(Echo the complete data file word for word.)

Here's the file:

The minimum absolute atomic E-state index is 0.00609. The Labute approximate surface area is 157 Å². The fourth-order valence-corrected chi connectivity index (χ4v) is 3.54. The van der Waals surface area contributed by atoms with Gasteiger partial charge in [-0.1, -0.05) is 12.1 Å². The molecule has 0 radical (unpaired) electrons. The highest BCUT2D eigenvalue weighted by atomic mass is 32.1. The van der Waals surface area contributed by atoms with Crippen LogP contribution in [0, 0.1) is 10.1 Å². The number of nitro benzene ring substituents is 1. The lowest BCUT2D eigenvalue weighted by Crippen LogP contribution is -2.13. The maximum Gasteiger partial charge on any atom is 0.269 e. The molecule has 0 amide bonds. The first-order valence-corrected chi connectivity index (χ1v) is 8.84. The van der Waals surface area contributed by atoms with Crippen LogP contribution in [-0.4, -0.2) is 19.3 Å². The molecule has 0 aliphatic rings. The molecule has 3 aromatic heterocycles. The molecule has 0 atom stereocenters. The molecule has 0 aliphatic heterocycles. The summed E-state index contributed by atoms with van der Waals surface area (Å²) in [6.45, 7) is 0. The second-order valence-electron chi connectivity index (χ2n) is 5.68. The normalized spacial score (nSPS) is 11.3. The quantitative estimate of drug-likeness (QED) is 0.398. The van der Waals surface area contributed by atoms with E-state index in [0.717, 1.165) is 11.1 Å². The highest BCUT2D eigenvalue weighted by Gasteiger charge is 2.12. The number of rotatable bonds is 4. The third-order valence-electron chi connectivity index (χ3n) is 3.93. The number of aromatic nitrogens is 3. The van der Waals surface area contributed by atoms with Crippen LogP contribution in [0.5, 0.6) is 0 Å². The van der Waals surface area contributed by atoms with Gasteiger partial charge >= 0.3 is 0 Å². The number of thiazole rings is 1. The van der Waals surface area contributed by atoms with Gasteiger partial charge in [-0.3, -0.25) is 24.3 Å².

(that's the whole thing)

The minimum absolute atomic E-state index is 0.00609. The Labute approximate surface area is 157 Å². The fourth-order valence-corrected chi connectivity index (χ4v) is 3.54. The van der Waals surface area contributed by atoms with Gasteiger partial charge in [-0.1, -0.05) is 12.1 Å². The molecule has 0 radical (unpaired) electrons. The highest BCUT2D eigenvalue weighted by atomic mass is 32.1. The van der Waals surface area contributed by atoms with Crippen LogP contribution in [0, 0.1) is 10.1 Å². The number of nitro benzene ring substituents is 1. The lowest BCUT2D eigenvalue weighted by Crippen LogP contribution is -2.13. The maximum Gasteiger partial charge on any atom is 0.269 e. The molecule has 0 amide bonds. The first-order valence-corrected chi connectivity index (χ1v) is 8.84. The van der Waals surface area contributed by atoms with Crippen LogP contribution in [-0.4, -0.2) is 19.3 Å². The molecule has 0 aliphatic rings. The molecule has 3 aromatic heterocycles. The molecule has 0 atom stereocenters. The molecule has 0 aliphatic heterocycles. The summed E-state index contributed by atoms with van der Waals surface area (Å²) in [6.45, 7) is 0. The second-order valence-electron chi connectivity index (χ2n) is 5.68. The normalized spacial score (nSPS) is 11.3. The quantitative estimate of drug-likeness (QED) is 0.398. The van der Waals surface area contributed by atoms with E-state index in [0.717, 1.165) is 11.1 Å². The highest BCUT2D eigenvalue weighted by Gasteiger charge is 2.12. The number of rotatable bonds is 4. The third-order valence-electron chi connectivity index (χ3n) is 3.93. The number of aromatic nitrogens is 3. The van der Waals surface area contributed by atoms with Crippen LogP contribution in [0.5, 0.6) is 0 Å². The van der Waals surface area contributed by atoms with Gasteiger partial charge >= 0.3 is 0 Å². The number of thiazole rings is 1. The van der Waals surface area contributed by atoms with Gasteiger partial charge in [-0.3, -0.25) is 24.3 Å².